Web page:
"It's a blue-collar place for blue-collar people," Moreno said. "The simplicity of it all is its charm."

Three taps extend up from the bar, which seats about 20 and snakes through the tiny room. There's a jukebox, a small pool table and a couple of outdated-looking televisions scattered about.

"Oh sure, we have food," Mugrage playfully said while pointing to a rack of potato chips behind the bar. "There's our bag lunches right there."

A stuffed deer head hanging on the wall eyeballs those who walk in the door, window unit air conditioners churn incessantly to cool the place and what may be the oldest working fan in Hills- borough County still spins.

"It's the original fan," Moreno said.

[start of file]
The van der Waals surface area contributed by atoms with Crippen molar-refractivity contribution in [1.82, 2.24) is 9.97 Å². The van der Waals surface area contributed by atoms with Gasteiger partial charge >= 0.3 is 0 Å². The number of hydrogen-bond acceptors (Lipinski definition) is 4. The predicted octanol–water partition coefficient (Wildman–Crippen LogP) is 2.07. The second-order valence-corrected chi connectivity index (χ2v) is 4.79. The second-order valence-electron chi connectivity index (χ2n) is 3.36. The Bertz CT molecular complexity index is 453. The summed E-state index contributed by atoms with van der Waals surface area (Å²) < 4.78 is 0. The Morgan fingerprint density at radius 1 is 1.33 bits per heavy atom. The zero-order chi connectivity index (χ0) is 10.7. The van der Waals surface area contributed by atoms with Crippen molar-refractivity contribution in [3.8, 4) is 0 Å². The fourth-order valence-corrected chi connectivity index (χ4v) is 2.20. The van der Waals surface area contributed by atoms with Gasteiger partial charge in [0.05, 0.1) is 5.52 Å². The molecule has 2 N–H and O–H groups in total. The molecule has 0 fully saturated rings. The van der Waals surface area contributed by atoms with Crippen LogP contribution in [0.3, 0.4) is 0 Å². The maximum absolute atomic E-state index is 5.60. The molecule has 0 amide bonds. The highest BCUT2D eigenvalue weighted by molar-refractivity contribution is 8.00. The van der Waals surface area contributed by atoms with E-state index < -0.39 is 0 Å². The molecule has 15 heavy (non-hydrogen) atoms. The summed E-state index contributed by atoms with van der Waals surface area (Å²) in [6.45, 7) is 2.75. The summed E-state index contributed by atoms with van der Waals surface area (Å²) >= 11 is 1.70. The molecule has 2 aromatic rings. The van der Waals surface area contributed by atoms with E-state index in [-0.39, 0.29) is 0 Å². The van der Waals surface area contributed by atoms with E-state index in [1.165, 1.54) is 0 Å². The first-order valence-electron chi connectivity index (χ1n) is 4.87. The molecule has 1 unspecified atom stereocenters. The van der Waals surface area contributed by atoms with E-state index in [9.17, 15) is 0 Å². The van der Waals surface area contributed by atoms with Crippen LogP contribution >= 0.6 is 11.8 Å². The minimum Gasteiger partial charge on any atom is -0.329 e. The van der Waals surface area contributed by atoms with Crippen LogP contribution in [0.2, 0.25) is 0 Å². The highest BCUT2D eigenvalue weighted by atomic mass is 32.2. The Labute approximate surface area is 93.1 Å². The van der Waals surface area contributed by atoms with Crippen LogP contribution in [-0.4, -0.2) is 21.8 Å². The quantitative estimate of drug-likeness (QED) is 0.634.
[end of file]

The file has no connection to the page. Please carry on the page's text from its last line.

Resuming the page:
That would be the one hung 65 years ago when Kennedy Hill was born. Harry Truman sat in the Oval Office, Jackie Robinson broke the Major League Baseball color barrier and the United States was still recovering from World War II when the pub opened its doors in an area that was mostly orange groves and cow pastures.

So how could this cozy little no-frills bar with cheap beer still be in business nearly seven decades later?

"Everyone watches out for everyone else," Nick the postman said. "It's one big family."

• • •

Moreno bought the Kennedy Hill 18 years ago, and for the former mechanic from Queens, N.Y., it was love at first sight.

"I'd been all throughout Ybor City to Hyde Park, everywhere, looking for the right place," Moreno said. "When I found this, I knew right away that it was my kind of place."

Moreno's wife, however, was not nearly as convinced.

"She was like 'Are you sure?' " Moreno said.